MANILA -- Personal remittances from overseas Filipinos (OFs) amounted to US$2.3 billion in July 2015, higher by 0.5 percent compared with the same period a year ago, the Bangko Sentral ng Pilipinas (BSP) said.
On a cumulative basis, personal remittances reached US$15.7 billion in the seven-month period, registering a year-on-year growth of 4.6 percent, Officer-in-Charge Nestor A. Espenilla, Jr. announced yesterday.
Personal remittances from land-based workers with work contracts of one year or more grew by 5.4 percent while those from sea-based and land-based workers with work contracts of less than one year rose by 2.9 percent. The 0.5 percent growth in personal remittances in July 2015, however, was lower than the previous year’s 7.3 percent growth.
This is partly due to the depreciation of currencies in their host countries against the US dollar, which reduced the dollar equivalent of their remittances.
Similarly, cash remittances from OFs coursed through banks increased by 0.5 percent year-on-year to US$2.1 billion in July 2015. This brought cash remittances for January-July 2015 to US$14.2 billion, 4.8 percent higher than the US$13.5 billion recorded in the same period last year.
Cash remittances from land-based and sea-based workers totaled US$10.8 billion and US$3.3 billion, respectively. The bulk of cash remittances were sourced from the United States, Saudi Arabia, the United Arab Emirates, the United Kingdom, Singapore, Japan, Hong Kong, and Canada.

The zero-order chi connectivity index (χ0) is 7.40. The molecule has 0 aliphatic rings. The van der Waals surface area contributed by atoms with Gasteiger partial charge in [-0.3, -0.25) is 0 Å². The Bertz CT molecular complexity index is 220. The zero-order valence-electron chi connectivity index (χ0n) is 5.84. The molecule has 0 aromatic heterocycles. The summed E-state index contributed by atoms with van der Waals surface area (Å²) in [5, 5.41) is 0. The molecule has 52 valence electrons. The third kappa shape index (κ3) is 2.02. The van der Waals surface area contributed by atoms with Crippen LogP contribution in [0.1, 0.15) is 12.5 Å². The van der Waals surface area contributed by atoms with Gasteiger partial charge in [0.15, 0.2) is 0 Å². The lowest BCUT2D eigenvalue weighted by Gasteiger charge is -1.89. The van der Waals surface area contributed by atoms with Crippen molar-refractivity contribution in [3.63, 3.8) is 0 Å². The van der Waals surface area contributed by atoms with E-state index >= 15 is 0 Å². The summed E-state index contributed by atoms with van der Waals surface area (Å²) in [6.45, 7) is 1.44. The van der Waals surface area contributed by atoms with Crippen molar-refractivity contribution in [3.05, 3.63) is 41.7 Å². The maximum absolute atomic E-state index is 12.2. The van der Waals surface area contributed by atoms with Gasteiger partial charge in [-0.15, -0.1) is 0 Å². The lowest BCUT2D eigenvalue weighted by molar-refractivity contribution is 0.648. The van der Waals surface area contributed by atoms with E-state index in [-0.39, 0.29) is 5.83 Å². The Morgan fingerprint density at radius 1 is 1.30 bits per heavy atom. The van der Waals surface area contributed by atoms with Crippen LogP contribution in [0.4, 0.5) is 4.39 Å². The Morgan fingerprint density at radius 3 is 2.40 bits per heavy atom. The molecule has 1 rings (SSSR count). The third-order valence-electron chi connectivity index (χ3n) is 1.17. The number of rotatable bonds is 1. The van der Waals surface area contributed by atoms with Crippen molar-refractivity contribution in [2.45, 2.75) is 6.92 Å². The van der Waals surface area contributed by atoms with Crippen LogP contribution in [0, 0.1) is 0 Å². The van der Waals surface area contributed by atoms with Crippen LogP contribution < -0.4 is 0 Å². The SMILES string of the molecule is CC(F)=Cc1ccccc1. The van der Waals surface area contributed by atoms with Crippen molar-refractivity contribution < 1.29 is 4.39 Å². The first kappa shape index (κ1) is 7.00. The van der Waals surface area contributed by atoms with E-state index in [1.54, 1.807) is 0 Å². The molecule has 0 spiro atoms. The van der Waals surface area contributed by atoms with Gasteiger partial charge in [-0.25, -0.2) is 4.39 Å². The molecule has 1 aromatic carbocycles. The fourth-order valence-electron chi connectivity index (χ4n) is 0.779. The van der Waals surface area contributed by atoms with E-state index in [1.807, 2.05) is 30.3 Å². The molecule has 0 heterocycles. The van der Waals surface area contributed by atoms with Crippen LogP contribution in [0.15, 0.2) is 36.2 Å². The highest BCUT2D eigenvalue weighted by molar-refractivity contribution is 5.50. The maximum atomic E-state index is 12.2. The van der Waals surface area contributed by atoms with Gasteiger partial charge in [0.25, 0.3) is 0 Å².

The continued demand for OF workers remained the key driver of sustained remittance inflows. Preliminary reports from the Philippine Overseas Employment Administration (POEA) indicated that total job orders reached 526,345, of which 38.7 percent were processed, intended mainly for service, production, and professional, technical and related workers in Saudi Arabia, Kuwait, Qatar, Taiwan, and the United Arab Emirates.
Moreover, efforts of bank and non-bank remittance service providers to expand their international and domestic market coverage through their network of remittance business partners worldwide provided support to the steady remittance flows.
1. The BSP started to release data on personal remittances in June 2012. As defined in the Balance of Payments Manual, 6th Edition (BPM6), personal remittances represent the sum of net compensation of employees (i.e., gross earnings of overseas Filipino (OF) workers with work contracts of less than one year, including all sea-based workers, less taxes, social contributions, and transportation and travel expenditures in their host countries), personal transfers (i.e., all current transfers in cash or in kind by OF workers with work contracts of one year or more as well as other household-to-household transfers between Filipinos who have migrated abroad and their families in the Philippines), and capital transfers between households (i.e., the provision of resources for capital purposes, such as for construction of residential houses, between resident and non-resident households without anything of economic value being supplied in return).
2. There are some limitations on the remittance data by source. A common practice of remittance centers in various cities abroad is to course remittances through correspondent banks, most of which are located in the U.S. Also remittances coursed through money couriers cannot be disaggregated by actual country source and are lodged under the country where the main offices are located, which, in many cases, is in the U.S. Therefore, the U.S. would show as the major source of OF remittances because banks attribute the origin of funds to the most immediate source. (BSP)
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